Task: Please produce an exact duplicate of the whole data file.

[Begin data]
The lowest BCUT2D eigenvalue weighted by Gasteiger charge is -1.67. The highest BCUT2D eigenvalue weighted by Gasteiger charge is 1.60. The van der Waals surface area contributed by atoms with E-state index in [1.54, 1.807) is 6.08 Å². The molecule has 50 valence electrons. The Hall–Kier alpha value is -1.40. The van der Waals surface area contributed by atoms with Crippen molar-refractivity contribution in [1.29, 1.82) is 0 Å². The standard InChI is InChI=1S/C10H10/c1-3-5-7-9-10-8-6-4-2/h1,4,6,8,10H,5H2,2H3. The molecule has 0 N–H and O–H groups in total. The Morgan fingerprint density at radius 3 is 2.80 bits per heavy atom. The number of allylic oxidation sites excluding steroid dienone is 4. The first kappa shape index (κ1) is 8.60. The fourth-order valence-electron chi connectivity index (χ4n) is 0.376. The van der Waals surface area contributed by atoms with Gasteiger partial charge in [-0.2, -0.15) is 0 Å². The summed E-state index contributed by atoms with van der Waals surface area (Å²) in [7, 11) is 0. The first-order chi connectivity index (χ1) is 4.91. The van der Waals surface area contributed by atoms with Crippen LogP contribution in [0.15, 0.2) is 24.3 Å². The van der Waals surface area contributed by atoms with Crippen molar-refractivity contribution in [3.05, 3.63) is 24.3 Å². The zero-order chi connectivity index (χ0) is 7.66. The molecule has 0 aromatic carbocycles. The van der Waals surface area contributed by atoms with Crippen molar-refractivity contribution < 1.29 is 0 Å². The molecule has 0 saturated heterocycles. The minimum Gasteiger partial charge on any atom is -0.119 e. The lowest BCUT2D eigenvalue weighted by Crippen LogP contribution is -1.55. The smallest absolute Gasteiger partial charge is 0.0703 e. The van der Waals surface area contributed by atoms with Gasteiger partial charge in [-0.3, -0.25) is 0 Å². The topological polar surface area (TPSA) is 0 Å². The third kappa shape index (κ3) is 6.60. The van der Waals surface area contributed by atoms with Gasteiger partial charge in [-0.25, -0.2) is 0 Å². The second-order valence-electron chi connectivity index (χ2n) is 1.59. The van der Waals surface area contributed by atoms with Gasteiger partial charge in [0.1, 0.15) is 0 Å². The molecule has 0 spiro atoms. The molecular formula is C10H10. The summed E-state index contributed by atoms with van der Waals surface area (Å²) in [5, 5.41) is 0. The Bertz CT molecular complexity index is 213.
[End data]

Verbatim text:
The lowest BCUT2D eigenvalue weighted by Gasteiger charge is -1.67. The highest BCUT2D eigenvalue weighted by Gasteiger charge is 1.60. The van der Waals surface area contributed by atoms with E-state index in [1.54, 1.807) is 6.08 Å². The molecule has 50 valence electrons. The Hall–Kier alpha value is -1.40. The van der Waals surface area contributed by atoms with Crippen molar-refractivity contribution in [1.29, 1.82) is 0 Å². The standard InChI is InChI=1S/C10H10/c1-3-5-7-9-10-8-6-4-2/h1,4,6,8,10H,5H2,2H3. The molecule has 0 N–H and O–H groups in total. The Morgan fingerprint density at radius 3 is 2.80 bits per heavy atom. The number of allylic oxidation sites excluding steroid dienone is 4. The first kappa shape index (κ1) is 8.60. The fourth-order valence-electron chi connectivity index (χ4n) is 0.376. The van der Waals surface area contributed by atoms with Gasteiger partial charge in [-0.2, -0.15) is 0 Å². The summed E-state index contributed by atoms with van der Waals surface area (Å²) in [7, 11) is 0. The first-order chi connectivity index (χ1) is 4.91. The van der Waals surface area contributed by atoms with Crippen LogP contribution in [0.15, 0.2) is 24.3 Å². The van der Waals surface area contributed by atoms with Crippen molar-refractivity contribution in [3.05, 3.63) is 24.3 Å². The zero-order chi connectivity index (χ0) is 7.66. The molecule has 0 aromatic carbocycles. The van der Waals surface area contributed by atoms with Crippen molar-refractivity contribution < 1.29 is 0 Å². The molecule has 0 saturated heterocycles. The minimum Gasteiger partial charge on any atom is -0.119 e. The lowest BCUT2D eigenvalue weighted by Crippen LogP contribution is -1.55. The smallest absolute Gasteiger partial charge is 0.0703 e. The van der Waals surface area contributed by atoms with Gasteiger partial charge in [-0.3, -0.25) is 0 Å². The topological polar surface area (TPSA) is 0 Å². The third kappa shape index (κ3) is 6.60. The van der Waals surface area contributed by atoms with Gasteiger partial charge in [-0.25, -0.2) is 0 Å². The second-order valence-electron chi connectivity index (χ2n) is 1.59. The van der Waals surface area contributed by atoms with Gasteiger partial charge in [0.1, 0.15) is 0 Å². The molecule has 0 spiro atoms. The molecular formula is C10H10. The summed E-state index contributed by atoms with van der Waals surface area (Å²) in [5, 5.41) is 0. The Bertz CT molecular complexity index is 213.